It is within the difficult context following the attacks on Paris and Saint-Denis over recent days that the American artist Shepard Fairey is unveiling his latest work “Earth Crisis” at the Eiffel Tower. Paris is still standing and that is why the installation of this work is going ahead, although without a preview.
Earth Crisis is a giant sphere suspended between the first and second levels of the Eiffel Tower taking the environment as its subject. It can be seen from the 20 November to 02 december and is a powerful artistic gesture for Paris as the host of the COP21 United Nations Conference on Climate Change.
Public art to awaken consciences
This project was conceived and set up by La Galerie Itinerrance and is a result of the coming together of the firm commitment to sustainable development of the artist, of Paris City Hall and of the Eiffel Tower Operating Company.
The sphere is named “Earth Crisis”, weighs 2.3 tonnes and measures 8 metres in diameter with a printed surface of over 200m2. Suspended more than 60 metres above the ground, it is a powerful call to reflection on the future of our planet and on the threats to its longevity.
For Shepard Fairey, known as OBEY, public art has the power to touch people emotionally and intellectually. The ornamental structure of the “Earth Crisis” sphere is a mandala of floral motifs evoking harmony with nature. This work comprises 8 powerful images wrapped around the sphere symbolising both the nature of the threats to the environment and an exhortation to respect it. The aim of the images of this mandala based on the theme of climate change and the environment is to raise awareness and provoke discussions on the future of our planet. The colours used recall the blue and green of the air, water and vegetation which enable the earth to maintain life.
“My political position on the protection of the planet is dictated by my worries about the quality of life future generations will have. I am not alarmist, but I think that people must understand that we are facing a world crisis. I think it is interesting that the globe presents different experiences to the spectator viewing from a distance and from close by, while residing at the heart of the Eiffel Tower. I hope the “Earth Crisis” sphere is visually striking but also that it generates a conversation we must have about the fate of our planet.” – Shepard Fairey
Detailed presentation of the project: itinerrance.fr/hors-les-murs/earth-crisis/
A work to come and admire and an exhibition to understand
To complement the work, an open-air exhibition on Level 1 of the Eiffel Tower recounts how the project was created and examines in detail the motifs of the huge sphere.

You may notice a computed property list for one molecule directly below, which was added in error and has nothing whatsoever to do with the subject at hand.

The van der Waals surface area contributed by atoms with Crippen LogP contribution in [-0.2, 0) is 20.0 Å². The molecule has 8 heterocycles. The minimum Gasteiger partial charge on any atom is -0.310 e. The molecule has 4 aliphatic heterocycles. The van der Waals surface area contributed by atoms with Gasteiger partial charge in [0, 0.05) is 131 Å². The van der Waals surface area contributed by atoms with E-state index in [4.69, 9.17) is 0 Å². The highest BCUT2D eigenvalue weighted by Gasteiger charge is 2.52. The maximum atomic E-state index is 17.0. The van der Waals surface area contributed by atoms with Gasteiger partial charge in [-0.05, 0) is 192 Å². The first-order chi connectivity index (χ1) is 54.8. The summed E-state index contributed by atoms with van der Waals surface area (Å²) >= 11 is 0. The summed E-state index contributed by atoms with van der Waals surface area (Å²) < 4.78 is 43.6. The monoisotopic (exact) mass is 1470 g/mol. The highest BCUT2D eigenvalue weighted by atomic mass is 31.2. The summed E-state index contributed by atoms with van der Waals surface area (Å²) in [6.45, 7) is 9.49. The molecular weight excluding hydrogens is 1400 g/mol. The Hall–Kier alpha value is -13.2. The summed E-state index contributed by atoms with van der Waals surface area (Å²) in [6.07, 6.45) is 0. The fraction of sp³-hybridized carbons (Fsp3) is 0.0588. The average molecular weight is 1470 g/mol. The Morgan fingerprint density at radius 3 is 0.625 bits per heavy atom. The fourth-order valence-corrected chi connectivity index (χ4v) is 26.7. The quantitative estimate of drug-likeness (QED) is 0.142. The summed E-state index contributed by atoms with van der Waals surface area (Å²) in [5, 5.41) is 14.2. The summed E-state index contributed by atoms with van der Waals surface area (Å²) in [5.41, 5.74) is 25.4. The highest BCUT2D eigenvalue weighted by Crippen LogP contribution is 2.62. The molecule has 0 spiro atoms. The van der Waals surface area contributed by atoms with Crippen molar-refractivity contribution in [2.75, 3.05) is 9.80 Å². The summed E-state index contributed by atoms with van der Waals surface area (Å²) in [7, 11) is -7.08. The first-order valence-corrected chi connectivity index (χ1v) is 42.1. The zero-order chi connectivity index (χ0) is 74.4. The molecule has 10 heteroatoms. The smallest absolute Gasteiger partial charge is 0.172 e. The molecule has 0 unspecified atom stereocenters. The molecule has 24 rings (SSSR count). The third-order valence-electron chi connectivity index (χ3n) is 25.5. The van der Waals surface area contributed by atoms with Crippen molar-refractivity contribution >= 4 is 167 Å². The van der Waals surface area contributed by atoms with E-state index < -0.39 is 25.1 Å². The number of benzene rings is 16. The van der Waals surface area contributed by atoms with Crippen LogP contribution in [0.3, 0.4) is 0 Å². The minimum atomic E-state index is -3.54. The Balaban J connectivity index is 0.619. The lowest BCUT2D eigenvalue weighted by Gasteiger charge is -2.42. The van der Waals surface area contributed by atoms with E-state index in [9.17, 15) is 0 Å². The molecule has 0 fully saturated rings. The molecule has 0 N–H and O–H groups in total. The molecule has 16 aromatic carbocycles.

About Shepard Fairey, known as OBEY
Born in Charleston, SC., Shepard Fairey is a graduate of the Rhode Island School of Design (RISD). While still a student, he made his name with the OBEY GIANT sticker campaign, which modified the public’s perception of art and the urban landscape. Shepard Fairey has signed more than 60 vast wall paintings across the world, and especially in Paris. Obey’s work is now a real “artistic institution”, and is exhibited in several internationally renowned galleries. Among the best known works are the “Hope” poster for Barack Obama, now exhibited at the National Portrait Gallery of the Smithsonian Institution.
About the Galerie Itinerrance
Galerie Itinerrance opened in 2004 in the 13th arrondissement of Paris, specialising in urban art, and soon made its presence felt on the cultural and artistic scene of Paris, both for its stance on artistic selection and for its daring and innovative “Extra-mural” projects. Whether it is the “Tour Paris 13”, the open air gallery “Street art 13” or “Djerbahood” in Tunisia, the projects of the Galerie Itinerrance and its director Mehdi Ben Cheikh aim to promote Street Art in all its diversity.
About the Eiffel Tower Operating Company
On 1 January 2006, the City of Paris entrusted the operation and management of the Eiffel Tower to SETE (Société d’Exploitation de la tour Eiffel) as a ten-year delegation of a public service. SETE is a semi-public company of which the City of Paris holds 60% of the capital. Its President is Bernard Gaudillère, a Paris Councillor. SETE employs 300 people and its turnover for the year 2014 was 78.5 million euros.